The next step is to flip the short block over and remove the oil pan. Hopefully you’re doing this on an engine stand where you can easily rotate it without resting the head on the ground. With the engine flipped over, remove all of the bolts holding the oil pan to the block, as pictured. You’ll want a fairly long extension for your wrench, which you can get from a small 3/8″ extension set like this. There are several of these bolts, remove all of them.
There are also two longer bolts to be removed, as pictured.
Once the bolts are all removed, here is the resulting pile.
Now you can gently pry the oil pan away from the block. I use this Stanley wonderbar, but any sort of pry bar will work, including a flat head screwdriver. The pictured spot at the back of the block on either side has a gap where you can use a tool like this. You don’t have to pry hard; the oil pan is going to be held on with RTV, so you’re just separating that seal.
At this point, you should have the pan removed. Here it is on the ground.
Removing internal oil baffling
With the pan off, you can see this internal oil baffling, or whatever the proper name for it is. Whatever it is, it needs to be removed next.
These three bolts have to come out to remove this oil strainer thingy. Again, that’s the sure to be the appropriate technical term. I ain’t no mechanic.
With that nut and two bolts removed, you now see this baffle thingy, ready to also be removed.
This baffle uses these star bolts. I found I can remove them with an 8mm 12-point socket. It didn’t seem to cause any damage, although I’m sure there’s a more appropriate bit to use out there.
This baffle is held down by 8 of these little star bolts total. They’re located as pictured, along the bearing housings underneath.
Once those are out, the engine internals are fully exposed.
Removing the Pistons and Rods
Each of the four pistons is connected to a connecting rod, which bolts around the crank shaft. The rods have a cap, pictured, holding them in place. The next step is to unbolt the rod cap and pull it off to free the piston. These two nuts should be removed. I removed the two outside pistons first, 1 and 4, because they were at the top and easiest to access.
With the nuts holding the cap unbolted, it can be gently wiggled off. The rod bearing under the cap will come free at the same time, so be sure to keep track of it.
Once the piston is removed, it can be pushed down out of the top of the block. Here’s a picture of it partway out. The piston rings will provide some resistance, but it isn’t too difficult to move. I’m not sure if this damages the cylinder walls, pistons, or rings, but I’m assuming you’re disassembling the engine to be machined and rebuilt with new pistons, rods, and rings. In that case, like with this engine, it doesn’t really matter, since the whole block will be checked over anyway.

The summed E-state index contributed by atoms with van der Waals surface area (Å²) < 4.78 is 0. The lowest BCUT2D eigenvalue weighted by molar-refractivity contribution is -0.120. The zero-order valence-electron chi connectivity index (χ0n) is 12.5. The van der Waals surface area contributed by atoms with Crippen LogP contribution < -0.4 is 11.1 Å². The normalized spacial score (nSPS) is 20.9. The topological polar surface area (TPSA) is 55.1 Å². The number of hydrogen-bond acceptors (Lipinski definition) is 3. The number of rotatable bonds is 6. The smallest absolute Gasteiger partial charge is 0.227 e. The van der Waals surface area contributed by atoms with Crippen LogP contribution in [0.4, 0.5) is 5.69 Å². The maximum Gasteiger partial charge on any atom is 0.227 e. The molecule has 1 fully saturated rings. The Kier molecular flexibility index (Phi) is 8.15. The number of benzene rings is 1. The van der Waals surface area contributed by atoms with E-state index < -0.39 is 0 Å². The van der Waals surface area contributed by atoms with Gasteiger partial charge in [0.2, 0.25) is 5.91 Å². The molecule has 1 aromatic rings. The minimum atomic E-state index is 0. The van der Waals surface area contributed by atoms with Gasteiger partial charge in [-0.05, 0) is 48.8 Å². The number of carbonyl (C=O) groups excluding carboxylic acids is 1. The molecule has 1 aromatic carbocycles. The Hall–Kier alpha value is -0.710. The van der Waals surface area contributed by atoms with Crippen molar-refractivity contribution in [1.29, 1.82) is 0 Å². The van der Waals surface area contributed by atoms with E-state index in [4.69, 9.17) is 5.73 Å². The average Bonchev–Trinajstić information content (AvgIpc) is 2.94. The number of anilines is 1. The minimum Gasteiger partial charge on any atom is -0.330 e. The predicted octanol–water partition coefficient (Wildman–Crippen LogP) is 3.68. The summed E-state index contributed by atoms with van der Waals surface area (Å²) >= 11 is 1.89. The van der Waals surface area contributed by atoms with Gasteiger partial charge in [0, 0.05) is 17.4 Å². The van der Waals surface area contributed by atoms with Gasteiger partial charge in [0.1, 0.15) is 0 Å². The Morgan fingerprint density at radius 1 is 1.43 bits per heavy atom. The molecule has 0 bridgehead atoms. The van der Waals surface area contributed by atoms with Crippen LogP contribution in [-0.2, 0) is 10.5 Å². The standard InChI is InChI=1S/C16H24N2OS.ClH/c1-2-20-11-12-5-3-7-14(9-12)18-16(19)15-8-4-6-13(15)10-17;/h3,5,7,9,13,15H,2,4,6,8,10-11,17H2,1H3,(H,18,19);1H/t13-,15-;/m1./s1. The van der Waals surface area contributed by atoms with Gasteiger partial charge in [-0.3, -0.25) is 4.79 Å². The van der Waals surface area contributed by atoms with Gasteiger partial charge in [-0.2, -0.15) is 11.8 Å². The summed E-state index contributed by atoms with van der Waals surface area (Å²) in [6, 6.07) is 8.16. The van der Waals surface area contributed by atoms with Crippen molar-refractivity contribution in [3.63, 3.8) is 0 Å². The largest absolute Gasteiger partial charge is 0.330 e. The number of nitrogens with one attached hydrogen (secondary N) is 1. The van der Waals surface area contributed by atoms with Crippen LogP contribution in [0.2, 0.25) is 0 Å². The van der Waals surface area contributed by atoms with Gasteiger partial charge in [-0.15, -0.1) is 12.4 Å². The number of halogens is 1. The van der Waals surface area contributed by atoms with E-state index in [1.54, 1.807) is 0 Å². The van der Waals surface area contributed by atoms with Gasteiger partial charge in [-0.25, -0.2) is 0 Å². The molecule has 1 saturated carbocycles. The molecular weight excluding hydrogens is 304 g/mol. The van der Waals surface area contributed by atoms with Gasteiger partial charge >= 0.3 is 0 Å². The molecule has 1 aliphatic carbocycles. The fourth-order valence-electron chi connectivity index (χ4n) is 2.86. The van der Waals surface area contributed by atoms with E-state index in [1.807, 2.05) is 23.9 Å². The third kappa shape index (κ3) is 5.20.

Once the two easier-to-access pistons are removed, you can either remove the other two as they sit or rotate the crank by hand to make them easier to get to. The procedure for removing the inner pistons and rods is the same. When you’re done, you’ll have the bare crank shaft with four rods and pistons removed, along with 8 rod bearing pieces.
Removing the Front and Rear Crank Seal Holders
The crank is held in by the main caps and these two end holder thingies. Again, I don’t know the technical term. In any case, it’s easy enough to remove these first. They hold the front and rear main seals in the correct place on the crank. They simply unbolt and slide off.
There are five bolts for the front holder. The bolts are in three different sizes, so make sure you remember which one corresponds to which hole.
The story is much the same for the rear, except it only has four equal-length bolts.
Removing the Main Bearing Caps
The main caps come out much like the rod bearings, the difference being that the bolts are longer. With the two bolts removed, the cap can be wiggled free. There are also main bearings around the crank, so again be sure to keep track of these as they come out. You can rotate the crank as needed to get access to the bearing caps.
There are five main bearing caps in total, as they surround the pistons. Here’s a picture after they’re all removed.
At this point, the crank simply lifts out of the block, and the job is complete. Underneath the crank will be the remaining 4 bearing pieces, so be sure to pull those out as well. This would be a good time to inspect everything for damage, under the assumption that there’s a reason for disassembling the block. In the case of this engine, the rod bearings looked shot, but otherwise everything appeared okay.